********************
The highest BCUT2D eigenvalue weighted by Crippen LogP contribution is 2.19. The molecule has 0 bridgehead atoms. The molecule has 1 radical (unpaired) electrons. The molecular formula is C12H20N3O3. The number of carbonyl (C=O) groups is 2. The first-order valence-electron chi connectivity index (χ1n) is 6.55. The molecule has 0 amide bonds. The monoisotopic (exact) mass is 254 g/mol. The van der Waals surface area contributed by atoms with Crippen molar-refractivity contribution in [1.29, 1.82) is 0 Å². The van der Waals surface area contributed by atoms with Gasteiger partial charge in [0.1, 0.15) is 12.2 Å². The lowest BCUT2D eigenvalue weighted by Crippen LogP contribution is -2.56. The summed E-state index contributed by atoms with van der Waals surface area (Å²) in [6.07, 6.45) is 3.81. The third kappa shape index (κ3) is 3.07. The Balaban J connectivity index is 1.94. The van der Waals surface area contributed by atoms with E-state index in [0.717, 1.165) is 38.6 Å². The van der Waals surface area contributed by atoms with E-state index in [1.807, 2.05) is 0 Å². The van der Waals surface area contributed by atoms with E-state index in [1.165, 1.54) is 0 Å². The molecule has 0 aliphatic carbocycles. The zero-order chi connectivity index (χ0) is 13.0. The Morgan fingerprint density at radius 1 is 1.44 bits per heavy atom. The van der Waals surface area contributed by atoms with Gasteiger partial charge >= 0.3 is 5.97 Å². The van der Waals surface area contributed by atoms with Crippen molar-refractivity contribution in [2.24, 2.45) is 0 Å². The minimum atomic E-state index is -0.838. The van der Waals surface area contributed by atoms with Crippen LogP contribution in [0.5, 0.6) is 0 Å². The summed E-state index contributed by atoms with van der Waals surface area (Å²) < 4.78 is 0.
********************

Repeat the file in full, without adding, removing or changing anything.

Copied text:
The highest BCUT2D eigenvalue weighted by Crippen LogP contribution is 2.19. The molecule has 0 bridgehead atoms. The molecule has 1 radical (unpaired) electrons. The molecular formula is C12H20N3O3. The number of carbonyl (C=O) groups is 2. The first-order valence-electron chi connectivity index (χ1n) is 6.55. The molecule has 0 amide bonds. The monoisotopic (exact) mass is 254 g/mol. The van der Waals surface area contributed by atoms with Crippen molar-refractivity contribution in [1.29, 1.82) is 0 Å². The van der Waals surface area contributed by atoms with Gasteiger partial charge in [0.1, 0.15) is 12.2 Å². The lowest BCUT2D eigenvalue weighted by Crippen LogP contribution is -2.56. The summed E-state index contributed by atoms with van der Waals surface area (Å²) in [6.07, 6.45) is 3.81. The third kappa shape index (κ3) is 3.07. The Balaban J connectivity index is 1.94. The van der Waals surface area contributed by atoms with E-state index in [0.717, 1.165) is 38.6 Å². The van der Waals surface area contributed by atoms with E-state index in [1.807, 2.05) is 0 Å². The van der Waals surface area contributed by atoms with E-state index in [1.165, 1.54) is 0 Å². The molecule has 0 aliphatic carbocycles. The zero-order chi connectivity index (χ0) is 13.0. The Morgan fingerprint density at radius 1 is 1.44 bits per heavy atom. The van der Waals surface area contributed by atoms with Gasteiger partial charge >= 0.3 is 5.97 Å². The van der Waals surface area contributed by atoms with Crippen molar-refractivity contribution in [2.24, 2.45) is 0 Å². The minimum atomic E-state index is -0.838. The van der Waals surface area contributed by atoms with Crippen LogP contribution in [0.5, 0.6) is 0 Å². The summed E-state index contributed by atoms with van der Waals surface area (Å²) < 4.78 is 0.